DRIVING MISS DAISY Opens Tonight at Washington County Playhouse Dinner Theater
The classic American drama Driving Miss Daisy runs this weekend at the Washington County Playhouse Dinner Theater in Hagerstown, Maryland, with a contemporary staging twist. More than twenty years after its' Off-Broadway debut, Alfred Uhry's play still examines uncomfortable prejudices and relationships and rings relevant in our culture.
Driving Miss Daisy portrays the relationship between an elderly Southern woman, Daisy (portrayed by Claudia Patterson) and her chauffeur, Hoke Colburn (portrayed by Andre Brown), over a period of three decades from the 1940's to the 1970's. When Daisy's son, Boolie (portrayed by David Key), hires a new African American chauffeur for his Southern born and bred (and prejudiced) mother, ideas about tolerance, prejudice and friendship are put to the ultimate test in this wonderful American Pulitzer Prize winning- drama.
'The underlying theme in Driving Miss Daisy is universal. Everyone is raised with prejudices. They are innate. Our paradigms are instilled in us by those who raise us. Some of us reach a point of questioning 'givens,' and we lose confidence in what we are taught, resulting (usually) in a change for the better. This play is about a couple people who are afflicted by their beliefs. They claim not to be prejudiced, but exhibit traits which provide strong evidence to the contrary' said director Jeff Czerbinski.
'There is still the problem of race relations in American society. Simply look at the Zimmerman v. Trevon Martin trial. This play deals with the pragmatic aspects of race relations in American society. We are able to see thru Miss Daisy's and Hoke's eyes the way they are viewed as minorities and how it is possible to create a long lasting friendship through trust and understanding' said Patterson.
The Washington County Playhouse Dinner Theater is a unique venue to present this compelling drama in a very unusual staging manner.
'We are doing this production as 'black box.' The opportunities this type of production presents are very exciting. Black box theater allows an audience to use their imagination. Although Driving Miss Daisy is a popular piece, our different approach to this production should provide a very pleasant evening of theater' said Czerbinski.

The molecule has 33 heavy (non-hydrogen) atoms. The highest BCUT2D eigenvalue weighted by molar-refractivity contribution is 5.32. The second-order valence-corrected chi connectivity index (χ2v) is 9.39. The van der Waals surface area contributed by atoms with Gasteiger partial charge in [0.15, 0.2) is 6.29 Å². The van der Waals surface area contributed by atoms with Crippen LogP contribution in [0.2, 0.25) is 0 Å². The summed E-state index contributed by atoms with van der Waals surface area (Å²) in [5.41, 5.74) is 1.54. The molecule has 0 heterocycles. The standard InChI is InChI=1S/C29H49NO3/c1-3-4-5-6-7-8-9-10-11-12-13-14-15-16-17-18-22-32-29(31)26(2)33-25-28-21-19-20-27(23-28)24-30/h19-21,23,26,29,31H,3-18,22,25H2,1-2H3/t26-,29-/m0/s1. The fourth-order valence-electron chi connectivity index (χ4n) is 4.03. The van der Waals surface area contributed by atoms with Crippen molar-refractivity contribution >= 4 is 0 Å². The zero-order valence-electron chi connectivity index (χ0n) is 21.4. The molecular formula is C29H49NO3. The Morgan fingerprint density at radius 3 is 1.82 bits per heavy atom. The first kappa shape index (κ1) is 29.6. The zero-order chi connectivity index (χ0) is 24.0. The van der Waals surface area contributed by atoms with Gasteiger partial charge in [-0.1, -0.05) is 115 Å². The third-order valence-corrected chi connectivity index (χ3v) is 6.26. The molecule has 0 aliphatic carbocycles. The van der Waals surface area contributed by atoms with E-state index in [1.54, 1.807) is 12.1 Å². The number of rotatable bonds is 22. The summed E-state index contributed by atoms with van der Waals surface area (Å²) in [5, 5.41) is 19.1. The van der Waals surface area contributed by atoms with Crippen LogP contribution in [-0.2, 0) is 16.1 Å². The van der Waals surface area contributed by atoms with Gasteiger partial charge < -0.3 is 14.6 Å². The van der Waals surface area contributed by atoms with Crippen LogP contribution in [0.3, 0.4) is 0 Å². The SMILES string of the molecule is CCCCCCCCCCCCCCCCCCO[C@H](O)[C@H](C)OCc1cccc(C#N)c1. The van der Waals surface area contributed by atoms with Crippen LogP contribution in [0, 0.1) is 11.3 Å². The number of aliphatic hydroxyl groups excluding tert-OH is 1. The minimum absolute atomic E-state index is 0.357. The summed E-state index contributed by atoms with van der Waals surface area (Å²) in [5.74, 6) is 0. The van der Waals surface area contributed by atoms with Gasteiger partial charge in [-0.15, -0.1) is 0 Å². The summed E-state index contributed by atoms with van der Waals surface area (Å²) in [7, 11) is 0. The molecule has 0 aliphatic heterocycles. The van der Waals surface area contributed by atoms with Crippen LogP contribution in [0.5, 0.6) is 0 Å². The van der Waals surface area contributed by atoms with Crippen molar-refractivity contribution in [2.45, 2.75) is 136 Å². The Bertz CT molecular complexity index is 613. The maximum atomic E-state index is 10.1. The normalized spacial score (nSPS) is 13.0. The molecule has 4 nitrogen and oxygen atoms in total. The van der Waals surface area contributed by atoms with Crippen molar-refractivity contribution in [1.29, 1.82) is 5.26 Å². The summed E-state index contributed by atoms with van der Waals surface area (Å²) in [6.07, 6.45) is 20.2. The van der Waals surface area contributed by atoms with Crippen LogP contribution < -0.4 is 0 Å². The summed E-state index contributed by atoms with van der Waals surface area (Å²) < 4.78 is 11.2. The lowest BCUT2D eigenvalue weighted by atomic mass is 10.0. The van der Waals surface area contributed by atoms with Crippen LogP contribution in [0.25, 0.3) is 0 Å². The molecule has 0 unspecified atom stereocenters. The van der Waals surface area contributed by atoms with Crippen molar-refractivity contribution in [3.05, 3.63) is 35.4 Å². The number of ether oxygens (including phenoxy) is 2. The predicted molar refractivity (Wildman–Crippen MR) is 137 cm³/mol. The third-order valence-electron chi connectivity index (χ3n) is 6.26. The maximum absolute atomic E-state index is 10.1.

'The Washington County Playhouse is trying a new approach with the black box production. It is not often used in theater' added Patterson.
With little emphasis on sets and additional features, the true drama of the characters and playwright's story is able to take center stage.
'[It was difficult] recognizing the hate often created by the prejudice so strong in that time period. Also difficult was creating a character older than myself and trying to understand the Jewish background and her thought process and beliefs coming from a Lutheran upbringing' said Patterson.
' [In black box theater, the audience] has very little to observe beyond the talents and skills of the actors, and the script. Our cast has focused on letting the three characters in Alfred Uhry's Pulitzer Prize-winning play to live honestly, and doing that is very demanding' said Czerbinski.
In addition to the drama caused by prejudice and cultural differences, Driving Miss Daisy also focuses on the overlooked aspect of aging and parental relationships in America.
'We see the process of aging in America. These struggles change the course for families with aging parents and it shows the frustration on Daisy and Boolie's lives as health fails and dementia sets in. Creating this character parallels much of my mother's path through Alzheimer's disease and I remembered how the family had to cope with each day's problems' said Patterson.
'Over time, the characters overcome their respective narrow perceptions, and realize a beautiful relationship that could not have been realized without the shifts in perspectives' added Czerbinski
Driving Miss Daisy will run at the Washington County Playhouse tonight, August 16, 17, 23, September 6, 7, 14, 20 and 21 with one Sunday matinee on August 18. Dinner hour will begin at 6:00 with the show shortly following at approximately 7:30 for evening performances and lunch hour for the matinee performance begins at 1:00 with the show following at approximately 2:30. For more information about the production or to make reservations, call the box office at (301) 739-7469 or visit www.wcpdt.com.
'To see a well written story of humanity and caring, despite prejudice and hate, come take the ride with Miss Daisy and Hoke' said Patterson.
Photo Credit: Washington County Playhouse